ECONOMICS: Tobin’s Nobel Ideas

The ideas of Nobel prize-winning economist James Tobin, who died on March 11, are bound to live on for much longer than the Alliance Party, which embraced some of them and built them into its policies. At the time of Tobin’s death, the Alliance was tearing itself apart, keeping political pundits busy musing on which bits would survive this year’s election and in what form.

Back in 1971, the Yale professor conceived the Tobin tax, small levy on foreign-currency trades. His aim was to shield poor countries from the vagaries of financial markets, by stopping speculative short-term capital flows which can destabilise countries’ economies by throwing their exchange rates out of whack. The revenue would be used to help under-developed countries.

The Tobin tax, applying only to foreign exchange transactions, is dependent on worldwide application to be effective. Even so, significant support for the idea remains. The French newspaper Le Monde has been championing it editorially.

As an obituary in The Economist explained, though flawed in practice, the tax’s ultimate goal was clear: to help bring the benefits of free trade to the world’s poor. “To his great dismay,” the magazine lamented, “radical groups some time later tried to turn his tax against his own free-trade ideals.”

A modified form of the concept was given expression in the Alliance’s financial transactions tax. The difference is that the FTT would be applied to all financial transactions in this country only. International foreign capital flows would be caught only if they went through the banking system here.

The Economist obituary also noted that today’s environmentalists are in debt to Mr Tobin. Working with colleague at Yale, William Nordhaus, he was among the first to adjust GDP figures to reflect the true costs of environmental degradation as well as of traffic congestion and crime.

This thinking is reflected in Alliance policies, too, although it was more robustly advocated before the last election by Green co-leader Rob Donald. Donald challenged Labour’s conventional approach to the economy and proposed instead “an eco nation framework” for New Zealand. The starting point would be deciding how progress should be measured.

“Both National and Labour are fixated by the gross domestic product,” Donald said, “but GDP distorts reality. It only counts those activities where money changes hands, so spending time with your kids instead of working second job has no value. Even worse, GDP doesn’t discriminate between activities which add to our well-being and those which detract from it, such as crime and pollution.”

In policy document, “Thinking Beyond Tomorrow”, the Greens expanded on those ideas. Essentially, they want modified set of national accounts, which distinguishes between “good” and “bad” economic activity, set of social indicators running alongside these to provide measure of how well off we really are as society, and national resource accounts to ensure there is reduction in the rate at which resources are consumed and wasted.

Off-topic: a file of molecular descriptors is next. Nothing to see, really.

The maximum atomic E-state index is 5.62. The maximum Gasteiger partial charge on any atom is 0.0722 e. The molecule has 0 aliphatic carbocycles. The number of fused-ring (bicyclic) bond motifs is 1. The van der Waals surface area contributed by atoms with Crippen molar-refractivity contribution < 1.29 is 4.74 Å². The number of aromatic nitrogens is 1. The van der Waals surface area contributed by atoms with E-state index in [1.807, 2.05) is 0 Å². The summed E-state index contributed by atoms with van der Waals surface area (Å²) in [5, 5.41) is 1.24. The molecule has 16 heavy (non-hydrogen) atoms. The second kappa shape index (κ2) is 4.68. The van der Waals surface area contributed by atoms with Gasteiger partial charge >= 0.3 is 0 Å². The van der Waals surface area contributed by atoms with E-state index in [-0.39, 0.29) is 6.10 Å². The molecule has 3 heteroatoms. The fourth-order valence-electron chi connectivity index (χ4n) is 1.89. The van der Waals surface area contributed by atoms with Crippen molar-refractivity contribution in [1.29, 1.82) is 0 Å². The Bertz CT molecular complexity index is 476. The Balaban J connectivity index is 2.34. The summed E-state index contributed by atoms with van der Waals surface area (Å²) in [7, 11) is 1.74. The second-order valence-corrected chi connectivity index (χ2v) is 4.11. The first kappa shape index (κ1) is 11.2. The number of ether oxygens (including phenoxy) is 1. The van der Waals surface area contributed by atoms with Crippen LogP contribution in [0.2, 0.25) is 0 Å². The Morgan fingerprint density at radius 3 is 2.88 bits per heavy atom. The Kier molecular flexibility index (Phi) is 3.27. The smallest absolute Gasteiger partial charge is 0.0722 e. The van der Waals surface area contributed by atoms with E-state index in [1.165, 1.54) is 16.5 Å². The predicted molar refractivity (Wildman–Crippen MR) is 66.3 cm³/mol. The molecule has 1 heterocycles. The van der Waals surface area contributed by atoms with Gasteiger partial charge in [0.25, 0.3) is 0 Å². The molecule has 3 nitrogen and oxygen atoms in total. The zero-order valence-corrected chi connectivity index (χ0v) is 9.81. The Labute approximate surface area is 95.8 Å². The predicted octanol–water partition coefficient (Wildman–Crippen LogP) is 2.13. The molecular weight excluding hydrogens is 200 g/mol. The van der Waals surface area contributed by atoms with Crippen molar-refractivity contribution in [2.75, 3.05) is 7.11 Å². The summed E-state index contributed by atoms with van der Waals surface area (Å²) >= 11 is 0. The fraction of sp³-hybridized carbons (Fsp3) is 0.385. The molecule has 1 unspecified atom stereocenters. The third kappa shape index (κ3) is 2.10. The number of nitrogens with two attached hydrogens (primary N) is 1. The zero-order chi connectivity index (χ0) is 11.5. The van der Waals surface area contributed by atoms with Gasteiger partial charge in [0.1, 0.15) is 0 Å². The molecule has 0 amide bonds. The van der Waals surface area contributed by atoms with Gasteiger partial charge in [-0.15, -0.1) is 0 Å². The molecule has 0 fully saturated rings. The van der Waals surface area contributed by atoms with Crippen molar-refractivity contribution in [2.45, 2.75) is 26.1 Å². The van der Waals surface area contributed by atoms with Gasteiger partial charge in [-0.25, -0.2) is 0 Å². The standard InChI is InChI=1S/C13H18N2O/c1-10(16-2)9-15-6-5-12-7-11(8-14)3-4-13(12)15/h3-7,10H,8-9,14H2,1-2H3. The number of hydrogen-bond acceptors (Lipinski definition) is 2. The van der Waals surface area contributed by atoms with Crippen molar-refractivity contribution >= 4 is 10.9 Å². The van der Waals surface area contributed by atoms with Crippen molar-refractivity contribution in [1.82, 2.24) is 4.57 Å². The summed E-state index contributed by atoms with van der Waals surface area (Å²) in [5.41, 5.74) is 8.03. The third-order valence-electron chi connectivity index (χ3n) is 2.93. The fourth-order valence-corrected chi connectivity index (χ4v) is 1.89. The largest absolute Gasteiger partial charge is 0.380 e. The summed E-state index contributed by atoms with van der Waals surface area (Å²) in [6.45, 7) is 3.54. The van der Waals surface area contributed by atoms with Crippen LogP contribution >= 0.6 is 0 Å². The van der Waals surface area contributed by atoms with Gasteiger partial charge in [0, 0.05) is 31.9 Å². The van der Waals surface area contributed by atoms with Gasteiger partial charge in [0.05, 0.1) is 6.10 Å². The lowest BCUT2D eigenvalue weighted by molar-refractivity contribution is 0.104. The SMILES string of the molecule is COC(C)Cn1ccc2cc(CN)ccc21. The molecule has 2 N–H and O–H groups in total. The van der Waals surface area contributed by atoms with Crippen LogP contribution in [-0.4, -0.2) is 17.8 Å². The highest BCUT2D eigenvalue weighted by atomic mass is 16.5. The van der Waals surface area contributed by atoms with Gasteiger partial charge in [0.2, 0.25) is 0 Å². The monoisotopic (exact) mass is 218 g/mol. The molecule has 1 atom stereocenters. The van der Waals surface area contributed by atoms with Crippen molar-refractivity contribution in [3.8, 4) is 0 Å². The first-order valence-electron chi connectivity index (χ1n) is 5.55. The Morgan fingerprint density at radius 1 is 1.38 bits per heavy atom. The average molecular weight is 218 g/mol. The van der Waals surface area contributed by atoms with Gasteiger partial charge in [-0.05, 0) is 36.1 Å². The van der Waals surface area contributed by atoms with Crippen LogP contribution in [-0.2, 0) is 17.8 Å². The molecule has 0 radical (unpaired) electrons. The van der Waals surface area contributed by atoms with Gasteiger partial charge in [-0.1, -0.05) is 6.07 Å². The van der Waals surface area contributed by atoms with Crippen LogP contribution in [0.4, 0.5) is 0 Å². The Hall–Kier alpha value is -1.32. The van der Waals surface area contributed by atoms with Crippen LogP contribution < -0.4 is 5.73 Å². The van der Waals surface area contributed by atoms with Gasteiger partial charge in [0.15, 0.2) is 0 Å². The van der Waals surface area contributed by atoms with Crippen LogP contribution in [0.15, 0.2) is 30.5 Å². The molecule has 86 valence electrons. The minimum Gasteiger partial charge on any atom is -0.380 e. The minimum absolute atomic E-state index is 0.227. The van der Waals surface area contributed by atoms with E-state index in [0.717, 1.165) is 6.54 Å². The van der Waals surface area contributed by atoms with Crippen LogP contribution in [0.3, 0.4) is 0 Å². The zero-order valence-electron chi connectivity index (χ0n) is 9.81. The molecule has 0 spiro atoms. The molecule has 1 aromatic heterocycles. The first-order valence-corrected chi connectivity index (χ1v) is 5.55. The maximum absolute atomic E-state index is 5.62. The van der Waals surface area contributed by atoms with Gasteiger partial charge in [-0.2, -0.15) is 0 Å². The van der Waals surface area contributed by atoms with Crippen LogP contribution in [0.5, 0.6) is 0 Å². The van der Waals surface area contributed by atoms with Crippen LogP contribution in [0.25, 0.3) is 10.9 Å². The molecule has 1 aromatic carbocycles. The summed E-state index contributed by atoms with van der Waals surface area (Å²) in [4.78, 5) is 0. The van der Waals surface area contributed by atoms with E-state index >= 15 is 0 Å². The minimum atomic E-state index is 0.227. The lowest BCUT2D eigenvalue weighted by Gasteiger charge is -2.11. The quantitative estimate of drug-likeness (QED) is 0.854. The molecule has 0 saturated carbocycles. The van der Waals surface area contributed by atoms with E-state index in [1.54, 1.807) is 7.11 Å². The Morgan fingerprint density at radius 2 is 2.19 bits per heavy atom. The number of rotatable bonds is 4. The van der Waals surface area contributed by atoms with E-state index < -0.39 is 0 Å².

Work on developing accounts of this sort is under way at Statistics New Zealand, helped by funding for the project won by the Greens when the Clark Government was preparing its 2000 Budget.

Internationally, at time of writing, manual called the System of Environmental and Economic Accounts (SEEA) was about to be published after several rounds of discussion among international experts. Ultimately the manual will go to the United Nations Statistical Commission for verification by all UN members to set an international standard. The manual won’t suggest our GDP measure should change but will set out ways of providing alternative measures for integrating environmental dimensions into economic accounts.

Accounts tracing changes in natural resource stocks would start with an opening balance sheet value for country’s fish, coal reserves and so on. The account would record additions from the discoveries of new stocks or from price rises which make the stocks more valuable and worthy of extraction, or depletions of the resources. The net effect of discoveries and depletions would show on the bottom line.

Statistics New Zealand also is involved with several government departments in developing set of indicators for sustainable development. The Ministry of Social Policy has suggested battery of indicators that could be used, such as crime levels, income distribution, longevity, measures of air quality, and access to education.

Business people should anticipate the inevitable consequences of these developments. Once you can measure something, you can tax it. Thus government could tax the use of resources, for example, or slap carbon tax into place.

These applications have won respectability overseas. The OECD, for one, reckons it’s smarter to tax something you don’t want, such as polluting activity, than something you do want, labour, which is heavily taxed through the income tax system.

Bob Edlin is regular contributor to Management magazine.

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